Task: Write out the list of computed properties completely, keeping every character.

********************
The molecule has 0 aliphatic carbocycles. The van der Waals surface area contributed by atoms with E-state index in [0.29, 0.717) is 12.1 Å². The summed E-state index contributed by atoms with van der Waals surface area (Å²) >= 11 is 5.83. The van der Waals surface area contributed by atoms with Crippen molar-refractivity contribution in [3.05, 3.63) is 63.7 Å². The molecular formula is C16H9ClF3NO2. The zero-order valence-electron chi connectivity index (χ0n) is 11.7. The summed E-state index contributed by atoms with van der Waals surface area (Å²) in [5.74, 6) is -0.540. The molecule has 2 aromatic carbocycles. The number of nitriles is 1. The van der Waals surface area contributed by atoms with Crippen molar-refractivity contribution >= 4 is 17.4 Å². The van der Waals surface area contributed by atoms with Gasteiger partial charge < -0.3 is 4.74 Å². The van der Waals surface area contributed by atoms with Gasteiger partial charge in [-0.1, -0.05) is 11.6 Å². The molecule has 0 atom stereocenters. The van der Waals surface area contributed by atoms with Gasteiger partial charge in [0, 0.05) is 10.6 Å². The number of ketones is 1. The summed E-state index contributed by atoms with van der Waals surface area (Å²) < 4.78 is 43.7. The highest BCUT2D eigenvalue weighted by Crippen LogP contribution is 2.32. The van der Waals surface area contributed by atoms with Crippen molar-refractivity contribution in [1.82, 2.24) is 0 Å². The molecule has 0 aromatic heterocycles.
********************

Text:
The molecule has 0 aliphatic carbocycles. The van der Waals surface area contributed by atoms with E-state index in [0.29, 0.717) is 12.1 Å². The summed E-state index contributed by atoms with van der Waals surface area (Å²) >= 11 is 5.83. The van der Waals surface area contributed by atoms with Crippen molar-refractivity contribution in [3.05, 3.63) is 63.7 Å². The molecular formula is C16H9ClF3NO2. The zero-order valence-electron chi connectivity index (χ0n) is 11.7. The summed E-state index contributed by atoms with van der Waals surface area (Å²) in [5.74, 6) is -0.540. The molecule has 2 aromatic carbocycles. The number of nitriles is 1. The van der Waals surface area contributed by atoms with Crippen molar-refractivity contribution >= 4 is 17.4 Å². The van der Waals surface area contributed by atoms with Gasteiger partial charge < -0.3 is 4.74 Å². The van der Waals surface area contributed by atoms with Gasteiger partial charge in [-0.1, -0.05) is 11.6 Å². The molecule has 0 atom stereocenters. The van der Waals surface area contributed by atoms with Gasteiger partial charge in [0, 0.05) is 10.6 Å². The number of ketones is 1. The summed E-state index contributed by atoms with van der Waals surface area (Å²) < 4.78 is 43.7. The highest BCUT2D eigenvalue weighted by Crippen LogP contribution is 2.32. The van der Waals surface area contributed by atoms with Crippen molar-refractivity contribution in [1.82, 2.24) is 0 Å². The molecule has 0 aromatic heterocycles.